It’s time to start writing and work out agateware matter. That’s a technique, which thanks to joining different colored clays looks like slicked agate stone. Exactly that effect electrifies me! Since I remember, this geode figment of nature delighted me. Besides, they are undeniably easy on the eye; they have also huge range of properties, which favorably influence human being.

Unfortunately an agateware matter isn’t broadly described in the internet. It is known as agateware, nerikomi, but nobody explains what the difference between these names is, and what was first. Where should I find inspiration – Buddhist ritualistic songs or traditional English ballads?

Everything began probably in China during the Tang dynasty (for the curious ones – VII-VIII centuries).By the way I thought it’s confirmed by colorful vessels from this period presented in China Online Museum, but it turned out that it’s an example of totally different technique, Sancai. So, be careful!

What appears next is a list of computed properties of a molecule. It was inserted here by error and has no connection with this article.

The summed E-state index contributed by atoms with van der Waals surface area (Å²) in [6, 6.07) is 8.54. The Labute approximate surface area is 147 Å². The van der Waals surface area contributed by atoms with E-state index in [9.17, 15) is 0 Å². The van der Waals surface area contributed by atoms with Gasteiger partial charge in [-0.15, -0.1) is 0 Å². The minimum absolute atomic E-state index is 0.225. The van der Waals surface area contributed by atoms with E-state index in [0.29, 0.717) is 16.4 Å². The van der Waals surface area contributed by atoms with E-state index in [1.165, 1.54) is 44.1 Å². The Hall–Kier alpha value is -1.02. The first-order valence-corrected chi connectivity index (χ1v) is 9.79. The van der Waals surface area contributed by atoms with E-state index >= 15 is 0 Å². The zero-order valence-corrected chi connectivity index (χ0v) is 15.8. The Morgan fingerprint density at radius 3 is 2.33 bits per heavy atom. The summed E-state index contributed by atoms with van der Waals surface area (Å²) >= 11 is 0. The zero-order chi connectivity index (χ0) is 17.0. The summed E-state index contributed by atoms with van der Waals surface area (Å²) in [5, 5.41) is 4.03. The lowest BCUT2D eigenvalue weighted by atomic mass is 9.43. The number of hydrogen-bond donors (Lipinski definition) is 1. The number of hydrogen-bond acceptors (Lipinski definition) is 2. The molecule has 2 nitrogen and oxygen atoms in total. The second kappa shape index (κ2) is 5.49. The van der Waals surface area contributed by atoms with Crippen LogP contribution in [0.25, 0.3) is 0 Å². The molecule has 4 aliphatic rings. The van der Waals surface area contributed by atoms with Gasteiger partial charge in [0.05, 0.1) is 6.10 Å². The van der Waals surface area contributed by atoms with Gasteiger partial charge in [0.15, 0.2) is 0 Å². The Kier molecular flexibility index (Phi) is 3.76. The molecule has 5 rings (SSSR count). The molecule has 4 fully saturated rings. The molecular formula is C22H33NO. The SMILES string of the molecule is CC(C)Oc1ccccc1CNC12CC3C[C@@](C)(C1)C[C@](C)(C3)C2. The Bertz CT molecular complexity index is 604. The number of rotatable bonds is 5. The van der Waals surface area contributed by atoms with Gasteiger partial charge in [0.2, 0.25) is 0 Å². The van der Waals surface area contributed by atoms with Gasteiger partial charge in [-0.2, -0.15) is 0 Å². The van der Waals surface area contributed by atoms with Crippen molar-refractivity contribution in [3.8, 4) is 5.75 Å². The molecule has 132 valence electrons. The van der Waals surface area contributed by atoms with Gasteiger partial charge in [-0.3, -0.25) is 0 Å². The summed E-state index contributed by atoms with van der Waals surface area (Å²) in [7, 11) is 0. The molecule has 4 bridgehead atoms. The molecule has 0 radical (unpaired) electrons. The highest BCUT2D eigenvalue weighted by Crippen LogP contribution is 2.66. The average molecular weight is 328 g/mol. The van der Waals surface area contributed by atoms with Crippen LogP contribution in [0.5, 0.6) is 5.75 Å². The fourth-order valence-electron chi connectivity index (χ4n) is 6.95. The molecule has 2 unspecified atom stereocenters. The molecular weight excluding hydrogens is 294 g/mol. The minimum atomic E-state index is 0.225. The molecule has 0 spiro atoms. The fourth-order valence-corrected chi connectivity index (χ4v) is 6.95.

Example of Chinese pottery from Tang dynasty, source: www.comuseum.com

Here, the story slacks off and after eight centuries, from the II half of XVI slightly changes setting and goes on in Japan. One hundred years later the technique began to develop almost 9.5 thousands km away, in England, where John Dwight was creating his first works at a potter’s wheel (unaware that it’s already agateware, he called them marbled). As the rumors say, Europeans stole the idea of agateware from Chinese funeral places and since then they tried hard to imitate it shamelessly. Independently of reliability of this story, agateware gained ground in England. The name, agateware entered dictionaries in the early XVIII century. Its center was a small town, Stoke-on-Trent (which is, nota bene, the center of the ceramics industry of England currently), and its leading artist was Whieldon. In Japan, the golden age of this technique falls on a little later, at the end of XX century (then the term nerikomi appeared too).

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